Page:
Not even the occasional flash of quality can mitigate the disaster his signing has been and it will be fascinating to see where he ends up next (and how much he is paid).

Season rating-3

Cristian Techera- Techera is the very definition of flattering to deceive given that he’s capable of putting up stats that make you think “Hmm, he actually had a good season”.

But it’s clear he only plays well when he really wants to play and drifts out of games far too easily.

His ability to put in a good delivery from a set piece was always his saving grace but he won’t be back.

Season Rating- 4

Anthony Blondell- Blondell began the season with some promise but then immediately fell off a metaphorical cliff.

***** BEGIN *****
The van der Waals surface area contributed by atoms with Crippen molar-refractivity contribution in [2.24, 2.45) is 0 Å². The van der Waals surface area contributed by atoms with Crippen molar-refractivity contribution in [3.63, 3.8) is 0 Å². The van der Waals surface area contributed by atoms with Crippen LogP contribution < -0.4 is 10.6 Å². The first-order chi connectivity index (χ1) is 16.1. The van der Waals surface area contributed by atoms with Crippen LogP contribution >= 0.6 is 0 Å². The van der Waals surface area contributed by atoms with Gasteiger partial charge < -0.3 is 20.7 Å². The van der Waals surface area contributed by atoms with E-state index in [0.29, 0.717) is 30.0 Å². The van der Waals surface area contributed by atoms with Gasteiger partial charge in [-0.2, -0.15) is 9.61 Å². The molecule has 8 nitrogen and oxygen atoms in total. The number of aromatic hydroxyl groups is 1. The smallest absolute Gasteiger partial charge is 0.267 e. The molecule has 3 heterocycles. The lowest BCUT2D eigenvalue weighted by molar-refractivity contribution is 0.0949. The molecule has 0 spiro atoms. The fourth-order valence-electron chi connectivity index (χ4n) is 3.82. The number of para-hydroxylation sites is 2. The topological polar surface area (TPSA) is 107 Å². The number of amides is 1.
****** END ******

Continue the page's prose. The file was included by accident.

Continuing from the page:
Hard to know if that’s down to his own failings, the failings of the coaching staff or some other extraneous factor but it’s not impossible to imagine him having a decent season next year if he stays (it’s not easy, but it’s not impossible).

Season rating-3

Erik Hurtado- We know what we get with Hurtado. Lots of effort, plenty of speed and a lack of any real quality.

It’s possible that Dos Santos will like his hustle for his pressing game but it might be time for Hurtado to move on.

Season Rating- 4.5

Nicolas Mezquida- We know what we get with Mezquida. Lots of effort, moments of quality and a lack of any real speed.

It’s possible that Dos Santos will like his hustle for his pressing game but it might be time for Mezquida to move on.

Season rating- 4.5

Alphonso Davies- Saving the best until last at least.

This season Davies went from being a young player with potential to being an actual player.

He lit up a number of games with his pace and his skill and provided almost all the moments of genuine joy for the fans watching the team.

He still had days when he tried to do too much or selected the wrong pass but playing with (and against) better players in Germany should move his game up to another level at least.